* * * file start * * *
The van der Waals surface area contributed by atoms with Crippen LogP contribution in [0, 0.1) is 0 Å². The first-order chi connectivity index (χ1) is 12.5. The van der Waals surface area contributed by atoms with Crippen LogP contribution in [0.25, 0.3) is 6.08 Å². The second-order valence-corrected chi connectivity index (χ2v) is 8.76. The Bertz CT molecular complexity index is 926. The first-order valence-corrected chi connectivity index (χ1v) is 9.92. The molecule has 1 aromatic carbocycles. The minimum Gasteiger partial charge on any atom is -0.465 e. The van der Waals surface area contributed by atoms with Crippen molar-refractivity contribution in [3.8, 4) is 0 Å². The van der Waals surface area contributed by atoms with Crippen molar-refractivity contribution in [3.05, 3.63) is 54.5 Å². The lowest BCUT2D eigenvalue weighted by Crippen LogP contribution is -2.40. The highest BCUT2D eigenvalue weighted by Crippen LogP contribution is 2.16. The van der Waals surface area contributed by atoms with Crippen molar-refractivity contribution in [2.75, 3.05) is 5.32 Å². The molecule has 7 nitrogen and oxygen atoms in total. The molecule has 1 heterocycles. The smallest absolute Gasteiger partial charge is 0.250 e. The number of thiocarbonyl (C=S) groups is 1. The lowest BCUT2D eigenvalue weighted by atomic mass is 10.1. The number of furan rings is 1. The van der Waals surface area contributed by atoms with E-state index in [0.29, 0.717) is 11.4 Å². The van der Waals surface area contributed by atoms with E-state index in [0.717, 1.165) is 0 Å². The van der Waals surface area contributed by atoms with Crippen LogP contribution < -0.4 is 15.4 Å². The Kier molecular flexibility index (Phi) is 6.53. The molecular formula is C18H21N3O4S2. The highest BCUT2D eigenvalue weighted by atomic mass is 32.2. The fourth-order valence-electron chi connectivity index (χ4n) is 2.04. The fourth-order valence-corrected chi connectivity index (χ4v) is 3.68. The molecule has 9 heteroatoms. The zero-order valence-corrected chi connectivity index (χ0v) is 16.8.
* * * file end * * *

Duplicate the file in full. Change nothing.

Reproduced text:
The van der Waals surface area contributed by atoms with Crippen LogP contribution in [0, 0.1) is 0 Å². The first-order chi connectivity index (χ1) is 12.5. The van der Waals surface area contributed by atoms with Crippen LogP contribution in [0.25, 0.3) is 6.08 Å². The second-order valence-corrected chi connectivity index (χ2v) is 8.76. The Bertz CT molecular complexity index is 926. The first-order valence-corrected chi connectivity index (χ1v) is 9.92. The molecule has 1 aromatic carbocycles. The minimum Gasteiger partial charge on any atom is -0.465 e. The van der Waals surface area contributed by atoms with Crippen molar-refractivity contribution in [3.8, 4) is 0 Å². The van der Waals surface area contributed by atoms with Crippen molar-refractivity contribution in [3.05, 3.63) is 54.5 Å². The lowest BCUT2D eigenvalue weighted by Crippen LogP contribution is -2.40. The highest BCUT2D eigenvalue weighted by Crippen LogP contribution is 2.16. The van der Waals surface area contributed by atoms with Crippen molar-refractivity contribution in [2.75, 3.05) is 5.32 Å². The molecule has 7 nitrogen and oxygen atoms in total. The molecule has 1 heterocycles. The smallest absolute Gasteiger partial charge is 0.250 e. The number of thiocarbonyl (C=S) groups is 1. The lowest BCUT2D eigenvalue weighted by atomic mass is 10.1. The number of furan rings is 1. The van der Waals surface area contributed by atoms with E-state index in [0.29, 0.717) is 11.4 Å². The van der Waals surface area contributed by atoms with E-state index in [0.717, 1.165) is 0 Å². The van der Waals surface area contributed by atoms with Crippen LogP contribution < -0.4 is 15.4 Å². The Kier molecular flexibility index (Phi) is 6.53. The molecular formula is C18H21N3O4S2. The highest BCUT2D eigenvalue weighted by atomic mass is 32.2. The fourth-order valence-electron chi connectivity index (χ4n) is 2.04. The fourth-order valence-corrected chi connectivity index (χ4v) is 3.68. The molecule has 9 heteroatoms. The zero-order valence-corrected chi connectivity index (χ0v) is 16.8.